Today Chloe Moloney, one of our Books contributors, writes about the transformative power of make-up and a podcast which helped her through her own health challenges a few years ago.
A few years ago I found myself back in hospital. Too tired to read anything (very unusual for me!), I had a listen to The Women’s Podcast on The Irish Times website. The particular episode featured Marian Keyes, the late Aisling McDermott and Laura Kennedy (click play above to listen).
The podcast focuses on the restorative power of make-up to help lift you from your lowest ebb during times of personal stress; illness, both physical and mental and in Laura Kennedy’s case, caring for a family member with a terminal illness.
I became quite unwell in my mid-twenties and without sounding overly dramatic, it was looking pretty grim for me until I got a last minute reprieve and a double lung transplant. I generally don’t talk about this much because, like Aisling mentioned, I want to be seen as more than my medical history. However, all three podcast speakers touched on something that resonated with me.
Putting on your make-up or even just something as simple as applying your moisturiser can be important because it’s doing something for yourself. Marian Keyes in particular mentioned that for her ‘make-up is an act of self-respect that may seem frivolous but is quite profound’.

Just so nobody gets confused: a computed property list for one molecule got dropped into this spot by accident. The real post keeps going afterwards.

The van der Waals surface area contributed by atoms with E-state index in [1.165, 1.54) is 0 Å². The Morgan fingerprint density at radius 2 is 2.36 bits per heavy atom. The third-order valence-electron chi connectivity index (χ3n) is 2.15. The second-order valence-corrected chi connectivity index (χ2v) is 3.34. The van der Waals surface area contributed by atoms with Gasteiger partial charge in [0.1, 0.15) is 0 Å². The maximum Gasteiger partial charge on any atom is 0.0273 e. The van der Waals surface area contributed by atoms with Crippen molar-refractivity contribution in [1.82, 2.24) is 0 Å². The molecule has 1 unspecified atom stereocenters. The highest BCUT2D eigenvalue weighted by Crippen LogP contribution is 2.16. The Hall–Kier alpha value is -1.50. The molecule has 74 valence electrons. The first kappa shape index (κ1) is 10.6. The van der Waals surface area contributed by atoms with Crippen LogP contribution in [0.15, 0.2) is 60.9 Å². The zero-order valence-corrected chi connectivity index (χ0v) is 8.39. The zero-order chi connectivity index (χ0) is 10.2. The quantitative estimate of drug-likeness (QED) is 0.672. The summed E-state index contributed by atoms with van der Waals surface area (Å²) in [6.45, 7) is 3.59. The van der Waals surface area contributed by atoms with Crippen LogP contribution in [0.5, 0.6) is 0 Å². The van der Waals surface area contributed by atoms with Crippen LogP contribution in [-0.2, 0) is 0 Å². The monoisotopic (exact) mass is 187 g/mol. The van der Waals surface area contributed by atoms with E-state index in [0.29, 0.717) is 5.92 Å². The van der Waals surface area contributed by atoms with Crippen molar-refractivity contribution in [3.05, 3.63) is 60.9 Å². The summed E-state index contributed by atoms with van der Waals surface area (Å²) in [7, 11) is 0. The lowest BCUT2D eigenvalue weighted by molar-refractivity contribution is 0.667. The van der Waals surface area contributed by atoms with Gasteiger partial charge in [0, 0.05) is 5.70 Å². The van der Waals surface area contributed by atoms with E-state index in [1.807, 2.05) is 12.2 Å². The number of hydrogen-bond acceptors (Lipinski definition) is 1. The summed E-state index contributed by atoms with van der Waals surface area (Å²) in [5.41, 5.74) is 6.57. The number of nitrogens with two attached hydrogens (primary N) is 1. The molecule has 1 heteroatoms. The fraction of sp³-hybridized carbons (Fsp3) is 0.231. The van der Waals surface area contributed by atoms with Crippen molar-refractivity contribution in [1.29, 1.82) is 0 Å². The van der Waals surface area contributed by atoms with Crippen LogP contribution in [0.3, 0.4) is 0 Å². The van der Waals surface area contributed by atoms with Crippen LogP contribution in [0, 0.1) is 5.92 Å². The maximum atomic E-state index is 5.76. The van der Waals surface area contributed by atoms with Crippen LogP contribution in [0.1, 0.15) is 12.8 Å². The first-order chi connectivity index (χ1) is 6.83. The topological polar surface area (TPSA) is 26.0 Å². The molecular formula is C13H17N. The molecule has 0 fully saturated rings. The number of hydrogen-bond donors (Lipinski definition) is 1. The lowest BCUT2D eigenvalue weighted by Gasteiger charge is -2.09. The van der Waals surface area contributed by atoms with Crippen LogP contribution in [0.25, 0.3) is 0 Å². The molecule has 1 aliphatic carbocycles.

You’re providing self-care at a time when you may not be able to do much more than that for yourself. Before my transplant I was physically quite weak but when I could I’d put on a little mascara, sort out my eyebrows, add a bit of concealer and some lip balm.
It was usually commented on by a doctor and/or a nurse and almost always in a tone of “sure haven’t you more to be worrying about now than putting on your make-up”, which annoyed me and I felt, was designed to belittle me. They failed to understand that what looked like a shallow act was actually me clutching at some sense of ownership and control over my own body.
This is by no means a new concept for me either, when I really thought about it I recalled doing manicures for the female residents of the nursing home I volunteered in when I was younger and the curlers I used to pop in for elderly ladies I’ve nursed in the past. The little things all add up and maybe there is something to be said for the concept of putting on your ‘warpaint’ too.
Of course there are also days where it’s completely acceptable and normal to not lift your head from its pillow but I think it’s important to recognise that when you do want to spend some time on the aesthetics, that’s OK too!
Make-up is seen as superficial and a bit pointless for some and that’s fine.
Personally though, it’s something I enjoy and yes, it’s helped me to feel more like me, at times when I had very little of myself left.
So there I was, back in a similar position once again of being in hospital and hating every minute of it (although I really had no right to feel sorry for myself after listening to that podcast) but I yet again, turned to make-up for solace.
Chloe is a Dublin-based Nurse & Midwife who loves to read in her spare time. You can read more from her on her blog, Nurse Fancy Pants.